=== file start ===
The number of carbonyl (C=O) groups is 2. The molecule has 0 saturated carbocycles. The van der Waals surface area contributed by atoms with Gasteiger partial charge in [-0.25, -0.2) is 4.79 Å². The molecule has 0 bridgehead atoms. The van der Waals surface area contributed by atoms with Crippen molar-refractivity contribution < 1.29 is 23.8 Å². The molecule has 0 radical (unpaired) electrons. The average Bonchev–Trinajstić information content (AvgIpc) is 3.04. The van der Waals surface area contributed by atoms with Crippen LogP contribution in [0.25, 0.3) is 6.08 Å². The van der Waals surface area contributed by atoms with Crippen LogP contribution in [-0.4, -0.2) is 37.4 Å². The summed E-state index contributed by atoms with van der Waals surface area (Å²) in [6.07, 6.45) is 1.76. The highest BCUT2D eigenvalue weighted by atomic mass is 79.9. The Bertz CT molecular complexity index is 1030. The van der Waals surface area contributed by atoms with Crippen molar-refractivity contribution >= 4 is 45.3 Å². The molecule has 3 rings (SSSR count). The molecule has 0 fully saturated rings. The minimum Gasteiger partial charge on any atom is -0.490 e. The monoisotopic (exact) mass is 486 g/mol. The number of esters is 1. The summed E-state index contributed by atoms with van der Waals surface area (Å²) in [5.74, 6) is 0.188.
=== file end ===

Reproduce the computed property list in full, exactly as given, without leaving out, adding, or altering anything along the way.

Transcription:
The number of carbonyl (C=O) groups is 2. The molecule has 0 saturated carbocycles. The van der Waals surface area contributed by atoms with Gasteiger partial charge in [-0.25, -0.2) is 4.79 Å². The molecule has 0 bridgehead atoms. The van der Waals surface area contributed by atoms with Crippen molar-refractivity contribution < 1.29 is 23.8 Å². The molecule has 0 radical (unpaired) electrons. The average Bonchev–Trinajstić information content (AvgIpc) is 3.04. The van der Waals surface area contributed by atoms with Crippen LogP contribution in [0.25, 0.3) is 6.08 Å². The van der Waals surface area contributed by atoms with Crippen LogP contribution in [-0.4, -0.2) is 37.4 Å². The summed E-state index contributed by atoms with van der Waals surface area (Å²) in [6.07, 6.45) is 1.76. The highest BCUT2D eigenvalue weighted by atomic mass is 79.9. The Bertz CT molecular complexity index is 1030. The van der Waals surface area contributed by atoms with Crippen molar-refractivity contribution >= 4 is 45.3 Å². The molecule has 3 rings (SSSR count). The molecule has 0 fully saturated rings. The minimum Gasteiger partial charge on any atom is -0.490 e. The monoisotopic (exact) mass is 486 g/mol. The number of esters is 1. The summed E-state index contributed by atoms with van der Waals surface area (Å²) in [5.74, 6) is 0.188.